Less common causes of chest pain include:
- A blockage in a major artery of your lungs (pulmonary embolism)
- An enlarged or thickened heart (hypertrophic cardiomyopathy)
- Narrowing of a valve in the main part of your heart (aortic stenosis)
- Swelling of the sac around your heart (pericarditis)
- Tearing in the wall of your aorta, the largest artery in your body (aortic dissection)
Angina Risk Factors
Some things about you or your lifestyle could put you at higher risk of angina, including:
Your doctor will do a physical exam and ask about your symptoms, risk factors, and family history. They might need to do tests including:
- EKG. This test measures your heart’s electrical activity and rhythm.
- Stress test. This checks how your heart is working while you exercise.
- Blood tests. Your doctor will check for proteins called troponins. Lots of them are released when your heart muscle is damaged, as in a heart attack. Your doctor may also do more general tests like a metabolic panel or complete blood count (CBC).
- Imaging tests. Chest X-rays can rule out other things that might be causing your chest pain, like lung conditions. Echocardiograms and CT and MRI scans can create images of your heart to help your doctor spot problems.
- Cardiac catheterization. Your doctor inserts a long, thin tube into an artery in your leg and threads it up to your heart to check your blood flow and pressure.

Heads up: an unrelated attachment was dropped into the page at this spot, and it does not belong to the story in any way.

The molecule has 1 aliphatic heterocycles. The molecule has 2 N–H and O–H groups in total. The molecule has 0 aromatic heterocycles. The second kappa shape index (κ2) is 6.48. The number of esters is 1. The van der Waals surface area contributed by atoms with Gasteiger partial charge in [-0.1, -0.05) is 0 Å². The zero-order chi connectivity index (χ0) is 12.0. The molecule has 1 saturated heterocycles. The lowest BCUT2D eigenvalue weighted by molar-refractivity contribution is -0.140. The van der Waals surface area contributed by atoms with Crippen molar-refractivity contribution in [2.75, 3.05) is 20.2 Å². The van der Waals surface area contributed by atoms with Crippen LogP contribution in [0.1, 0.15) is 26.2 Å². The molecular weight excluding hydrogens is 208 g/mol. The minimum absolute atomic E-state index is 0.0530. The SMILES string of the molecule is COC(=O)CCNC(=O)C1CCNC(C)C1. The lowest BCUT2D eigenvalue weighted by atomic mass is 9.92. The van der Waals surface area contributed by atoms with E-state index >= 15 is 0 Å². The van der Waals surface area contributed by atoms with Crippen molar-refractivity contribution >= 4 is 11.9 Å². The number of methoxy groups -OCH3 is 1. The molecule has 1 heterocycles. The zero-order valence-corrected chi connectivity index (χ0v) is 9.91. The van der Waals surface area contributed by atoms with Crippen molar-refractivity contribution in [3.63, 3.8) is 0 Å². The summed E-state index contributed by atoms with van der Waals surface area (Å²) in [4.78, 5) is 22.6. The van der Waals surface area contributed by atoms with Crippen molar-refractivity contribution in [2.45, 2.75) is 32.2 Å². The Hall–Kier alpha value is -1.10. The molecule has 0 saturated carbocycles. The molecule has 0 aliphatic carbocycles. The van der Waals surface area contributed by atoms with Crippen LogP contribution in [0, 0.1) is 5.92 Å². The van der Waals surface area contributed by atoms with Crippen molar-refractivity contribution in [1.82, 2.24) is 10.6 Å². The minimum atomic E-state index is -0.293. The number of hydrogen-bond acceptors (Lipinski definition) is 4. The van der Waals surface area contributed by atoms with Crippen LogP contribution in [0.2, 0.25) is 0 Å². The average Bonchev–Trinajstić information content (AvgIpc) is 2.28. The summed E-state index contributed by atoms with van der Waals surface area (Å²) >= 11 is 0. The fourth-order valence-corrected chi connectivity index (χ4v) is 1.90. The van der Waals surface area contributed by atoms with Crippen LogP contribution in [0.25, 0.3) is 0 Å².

- Coronary angiography. Your doctor injects dye into the blood vessels of your heart. The dye shows up on an X-ray, creating an image of your blood vessels. They may do this procedure during cardiac catheterization.
Angina questions for your doctor
- Do I need any more tests?
- What type of angina do I have?
- Do I have heart damage?
- What treatment do you recommend?
- How will it make me feel?
- What can I do to try to prevent a heart attack?
- Are there activities I shouldn't do?
- Will changing my diet help?
Your treatment depends on how much damage there is to your heart. For people with mild angina, medicine and lifestyle changes can often help their blood flow better and control their symptoms.
Your doctor might prescribe medicines including:
- Nitrates or calcium channel blockers to relax and widen blood vessels, letting more blood flow to your heart
- Beta-blockers to slow your heart down so it doesn't have to work as hard
- Blood thinners or antiplatelet medications to prevent blood clots
- Statins to lower your cholesterol levels and stabilize plaque
If meds aren't enough, you may need to have blocked arteries opened with a medical procedure or surgery. This could be: